The notion that the U.S. men's national team's two recent off-FIFA-calendar friendlies against patchwork and overmatched opponents could carry some sort immediate significance seems like a bit of a stretch on the surface.
Just don't tell that to Sebastian Soto or Daryl Dike.
The two 20-year-old U.S. forwards will be spending the coming months with clubs in England's second tier, with Soto able to suit up for parent club Norwich after spending the first half of the season on loan in the Netherlands, while Dike has parlayed his rookie breakout with Orlando City into a deadline day loan to Barnsley. Without their respective appearances vs. El Salvador and Trinidad & Tobago—6–0 and 7–0 victories with little competitive consequences—neither would be possible.
Lost in the weeds of transfers and loans to clubs in England and Wales is the U.K. work permit hurdle. Barring the possession of a requisite passport, players can't feature for clubs in those nations without one. That's nothing new, of course, though the rules and parameters surrounding them have changed, and Brexit has made it an issue not as unique to U.S. players as in the past. With the lack of free movement between European nationals to the U.K., all outsiders are now subject to a new point system that takes into account multiple factors.
National team FIFA ranking, the percentage of games played for the national team over a given time period (one year if you're a U-21 player, two if older), what league you play in and how much you've played for your club are all parts of a detailed equation. (The English FA spells it all out here.)
It takes 15 of the work permit points for automatic approval, and based on the U.S.'s FIFA ranking, the starting point for a player who has hit just below the percentage of games played requirement for the senior national team for automatic approval (in the USA's case that's 60%), is 10 points. That number of points accrued decreases if the percentage of games is a lower figure.
To that end, the pandemic has oddly played into some U.S. players' favor. With fewer games than usual over the course of the last year, it's been easier to play in a higher percentage of them. In the U.S.'s case, the senior team has had five friendlies between Jan. 31, 2020, and Jan. 31, 2021 (vs. Costa Rica, Wales, Panama, El Salvador and Trinidad & Tobago).
Soto made his U.S. debut vs. Panama in November, scoring two goals off the bench, and then was called in for the December friendly vs. El Salvador—a game for which he was available only because he was serving a red card suspension at his club, Telstar (a club he was only at due to his inability to secure a work permit over the summer). By virtue of his 40% attendance rate and the U.S.'s ranking, that gave him a nine-point base. Dike made his U.S. debut Sunday night, playing for the last 25 minutes in his parent club's stadium in Orlando. With a 20% appearance figure, he started with seven points. Those figures, combined with the necessary requirements hit on the club level, wound up putting them over the top for permit approval.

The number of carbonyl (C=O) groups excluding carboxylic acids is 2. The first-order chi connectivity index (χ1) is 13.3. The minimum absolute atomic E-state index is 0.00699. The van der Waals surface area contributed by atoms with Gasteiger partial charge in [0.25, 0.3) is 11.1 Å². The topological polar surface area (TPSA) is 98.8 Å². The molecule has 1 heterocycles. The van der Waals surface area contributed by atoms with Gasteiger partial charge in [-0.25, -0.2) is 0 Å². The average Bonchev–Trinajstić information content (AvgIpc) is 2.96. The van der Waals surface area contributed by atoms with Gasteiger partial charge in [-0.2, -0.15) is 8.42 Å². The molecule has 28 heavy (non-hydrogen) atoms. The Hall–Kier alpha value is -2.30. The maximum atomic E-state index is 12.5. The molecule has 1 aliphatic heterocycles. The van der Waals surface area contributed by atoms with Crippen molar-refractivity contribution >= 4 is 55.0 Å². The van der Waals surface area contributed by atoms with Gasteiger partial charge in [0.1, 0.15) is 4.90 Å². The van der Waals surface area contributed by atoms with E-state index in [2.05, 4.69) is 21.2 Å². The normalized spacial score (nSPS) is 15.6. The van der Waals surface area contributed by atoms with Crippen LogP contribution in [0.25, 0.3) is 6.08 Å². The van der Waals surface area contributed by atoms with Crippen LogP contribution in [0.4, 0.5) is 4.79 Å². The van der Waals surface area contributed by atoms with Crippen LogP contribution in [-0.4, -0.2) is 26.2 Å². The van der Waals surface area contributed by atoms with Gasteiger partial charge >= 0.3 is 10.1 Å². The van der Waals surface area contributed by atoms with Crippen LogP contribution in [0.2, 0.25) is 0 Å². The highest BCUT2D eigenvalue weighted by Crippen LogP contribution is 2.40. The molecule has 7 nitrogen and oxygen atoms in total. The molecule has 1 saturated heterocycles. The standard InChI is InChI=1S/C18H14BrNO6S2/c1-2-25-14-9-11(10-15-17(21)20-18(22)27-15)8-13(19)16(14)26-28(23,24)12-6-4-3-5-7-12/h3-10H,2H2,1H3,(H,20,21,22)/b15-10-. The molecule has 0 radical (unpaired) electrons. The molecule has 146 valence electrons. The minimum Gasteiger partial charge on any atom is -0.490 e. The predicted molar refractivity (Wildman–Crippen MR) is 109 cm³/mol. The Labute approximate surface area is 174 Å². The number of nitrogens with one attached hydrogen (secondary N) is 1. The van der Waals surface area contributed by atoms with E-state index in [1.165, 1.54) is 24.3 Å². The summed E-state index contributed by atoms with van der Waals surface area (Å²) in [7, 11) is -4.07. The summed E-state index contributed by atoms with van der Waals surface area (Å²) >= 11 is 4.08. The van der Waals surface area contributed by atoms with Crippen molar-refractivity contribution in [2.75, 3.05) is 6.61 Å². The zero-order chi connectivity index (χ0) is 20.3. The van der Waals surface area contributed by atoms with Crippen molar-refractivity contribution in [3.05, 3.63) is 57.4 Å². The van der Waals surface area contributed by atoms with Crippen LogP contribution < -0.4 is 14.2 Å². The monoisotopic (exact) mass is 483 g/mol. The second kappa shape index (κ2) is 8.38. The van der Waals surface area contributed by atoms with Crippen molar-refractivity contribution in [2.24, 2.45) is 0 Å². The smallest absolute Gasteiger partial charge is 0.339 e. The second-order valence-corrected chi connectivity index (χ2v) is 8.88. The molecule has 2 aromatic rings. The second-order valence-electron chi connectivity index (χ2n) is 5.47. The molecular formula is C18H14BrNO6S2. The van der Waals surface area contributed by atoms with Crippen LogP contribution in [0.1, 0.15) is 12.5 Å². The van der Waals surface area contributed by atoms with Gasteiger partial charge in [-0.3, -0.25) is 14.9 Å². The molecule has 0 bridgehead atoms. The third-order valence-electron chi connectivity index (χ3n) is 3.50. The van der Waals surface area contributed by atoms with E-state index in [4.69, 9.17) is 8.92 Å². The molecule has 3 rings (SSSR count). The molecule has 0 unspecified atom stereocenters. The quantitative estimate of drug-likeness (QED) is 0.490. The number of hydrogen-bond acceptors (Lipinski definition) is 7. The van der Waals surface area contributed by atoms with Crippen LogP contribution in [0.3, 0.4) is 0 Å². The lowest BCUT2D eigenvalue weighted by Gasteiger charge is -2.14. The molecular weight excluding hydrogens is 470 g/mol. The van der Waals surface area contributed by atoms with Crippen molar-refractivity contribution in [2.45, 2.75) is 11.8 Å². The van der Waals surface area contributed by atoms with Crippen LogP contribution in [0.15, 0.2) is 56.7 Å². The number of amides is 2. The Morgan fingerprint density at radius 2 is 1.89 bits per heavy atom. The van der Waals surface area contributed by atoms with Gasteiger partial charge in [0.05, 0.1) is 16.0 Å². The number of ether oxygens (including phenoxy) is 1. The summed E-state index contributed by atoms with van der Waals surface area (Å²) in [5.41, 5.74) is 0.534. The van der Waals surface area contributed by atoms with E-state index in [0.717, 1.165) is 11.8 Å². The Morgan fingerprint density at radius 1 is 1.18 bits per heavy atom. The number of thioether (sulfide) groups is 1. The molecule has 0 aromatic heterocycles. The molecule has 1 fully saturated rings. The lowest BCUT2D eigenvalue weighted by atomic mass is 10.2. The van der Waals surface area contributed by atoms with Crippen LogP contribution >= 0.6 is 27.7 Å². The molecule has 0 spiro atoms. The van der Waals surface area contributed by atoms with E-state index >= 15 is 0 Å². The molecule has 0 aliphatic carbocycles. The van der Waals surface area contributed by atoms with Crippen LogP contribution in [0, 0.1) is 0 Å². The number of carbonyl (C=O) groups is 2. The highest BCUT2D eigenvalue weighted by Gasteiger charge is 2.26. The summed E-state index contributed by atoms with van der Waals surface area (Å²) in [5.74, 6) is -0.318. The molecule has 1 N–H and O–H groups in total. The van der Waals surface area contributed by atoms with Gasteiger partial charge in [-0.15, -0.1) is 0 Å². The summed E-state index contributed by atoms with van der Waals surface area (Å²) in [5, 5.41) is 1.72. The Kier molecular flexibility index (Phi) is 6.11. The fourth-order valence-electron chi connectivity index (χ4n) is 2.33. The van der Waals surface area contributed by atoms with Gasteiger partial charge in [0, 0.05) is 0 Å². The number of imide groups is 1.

(Unlike Soto and Dike, 25-year-old Paul Arriola, who secured a loan to Swansea City, was subjected to a two-year time window with the national team due to his age. He appeared in 15 of 18 national team games in 2019 and then three of the last five since, far exceeding the percentage requirement and giving him a clear pathway to a work permit.)
Are USMNT GM Brian McBride, coach Gregg Berhalter and their staff detail-oriented enough to plan this out? It's certainly possible that they're aware of the circumstances surrounding their players, though it's a stretch to definitively draw a direct connection.
For instance, if the ability to help a player out is on the table over the course of his organic involvement in camp, then that's one thing, but they're not necessarily going to put players on the field just as a means to an end for them on the club level. That's not the point of a national team, for which appearances are still sacred territory and earned through performance. In the same way that Berhalter has repeatedly indicated he wouldn't shoehorn a dual-national player onto the field just to cap-tie him despite the opportunity potentially arising, there are other factors to consider.
Dike, for example, just worked through a two-week camp with the U-23s before earning a place with the senior side for the final week leading into the Trinidad game. His loan to Barnsley, by all accounts, materialized rather quickly, with no rumor-mill fanfare. This was not some diabolical plot carried out from start to finish. That said, if there's a secondary benefit for a deserving player to see the field, then it's an added bonus.
The bonus, in the most recent cases, benefited two U.S. forwards, and it's a reason why they will be featuring in England ahead of a busy stretch of more meaningful games–for competitive reasons–for the national team this year.